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lol sorry i posted it accidentally

I'm new to JavaScript and i'm trying to make a simple countdown script that should show the difference between the end date and today's server date.

here is a great example of what i'm trying to do http://moblog.bradleyit.com/2009/06/javascripting-to-find-difference.html

The only thing i want to add is another variable with a calculated seconds. How can i do that?

Here is the code:

    var today = new Date();
     var Christmas = new Date("12-25-2009");
     var diffMs = (Christmas - today); // milliseconds between now & Christmas
     var diffDays = Math.round(diffMs / 86400000); // days
     var diffHrs = Math.round((diffMs % 86400000) / 3600000); // hours
     var diffMins = Math.round(((diffMs % 86400000) % 3600000) / 60000); // minutes
     alert(diffDays + " days, " + diffHrs + " hours, " + diffMins + " minutes until Christmas 2009 =)");

share|improve this question
Ideally, Stack Overflow questions should involve some snippet of code that's giving you trouble (they don't necessarily have to, but they often do). You should first attempt to solve your problem and then indicate what specific piece of code is not working how you want. – apsillers Aug 21 '12 at 13:50
possible duplicate of check time difference in javascript – epascarello Aug 21 '12 at 13:50
Search stackoverlfow before you asked. There could be 30+ duplicates out there. – epascarello Aug 21 '12 at 13:51
Searching google "javascript count down script" would be a good first step. – j-man86 Aug 21 '12 at 13:51

You have two issues with this code:

1: You need to use a date that will be accepted across browsers so it needs to be formatted with / instead of -.

2: You are rounding, which when rounding up will give you inaccurate numbers. All numbers need to be rounded down. Here is a function do do so:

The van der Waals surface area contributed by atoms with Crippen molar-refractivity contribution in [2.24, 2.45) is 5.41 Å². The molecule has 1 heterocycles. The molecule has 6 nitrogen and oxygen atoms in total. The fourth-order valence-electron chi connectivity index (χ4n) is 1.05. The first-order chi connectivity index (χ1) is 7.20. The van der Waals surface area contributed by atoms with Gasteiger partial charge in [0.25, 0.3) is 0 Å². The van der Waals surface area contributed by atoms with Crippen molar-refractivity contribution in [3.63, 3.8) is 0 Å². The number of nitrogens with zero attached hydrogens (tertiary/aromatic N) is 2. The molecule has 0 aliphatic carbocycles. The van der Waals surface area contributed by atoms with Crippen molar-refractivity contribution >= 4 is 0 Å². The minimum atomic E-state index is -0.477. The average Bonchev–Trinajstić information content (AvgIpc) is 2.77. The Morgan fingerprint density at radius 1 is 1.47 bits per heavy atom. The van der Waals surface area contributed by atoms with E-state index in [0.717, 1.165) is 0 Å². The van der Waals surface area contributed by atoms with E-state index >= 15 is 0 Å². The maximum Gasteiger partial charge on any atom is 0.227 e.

var roundDown = function(num){
    var full = num.toString();
    var reg = /([\d]+)/i;
    var res = reg.exec(full);
    return res[1];

So your final code should look like this:

var roundDown = function(num){
    var full = num.toString();
    var reg = /([\d]+)/i;
    var res = reg.exec(full);
    return res[1];

var today = new Date(); // date and time right now
var goLive = new Date("06/01/2013"); // target date
var diffMs = (goLive - today); // milliseconds between now & target date
var diffDays = roundDown(diffMs / 86400000); // days
var diffHrs = roundDown((diffMs % 86400000) / 3600000); // hours
var diffMins = roundDown(((diffMs % 86400000) % 3600000) / 60000); // minutes
var diffSecs = roundDown((((diffMs % 86400000) % 3600000) % 60000) / 1000 ); // seconds
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var endDate = new Date(year, month, day, hours, minutes, seconds, milliseconds);
var today = Date.now()
var timeLeft = endDate - today // timeLeft would be in milliseconds
// Parse this into months, days, hours, ...

Put this in a function and set it up to be called every second or so using setInterval.

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setInterval is not reliable for countdowns – Bergi Aug 21 '12 at 13:57
Not reliable if you try subtracting a second everytime the function is fired. I suggested to recalculate timeLeft everytime the function is called. – Gautham Badhrinathan Aug 21 '12 at 14:00
Yes, but the counter is likely to jump if the timeouts are not synchronised with the calculated times. – Bergi Aug 21 '12 at 14:12

This should get you started with the JavaScript date object and it's associated methods. http://www.w3schools.com/jsref/jsref_obj_date.asp

Also, look up the setInterval() method, that will allow you to fire code in set intervals (for example, updating the countdown text).

share|improve this answer
setInterval is not reliable for countdowns – Bergi Aug 21 '12 at 13:57
I don't see why you couldn't use it to recalculate and update the display...I didn't mean using it to actually handle decreasing the time. – Michael Evangelist Aug 21 '12 at 14:21

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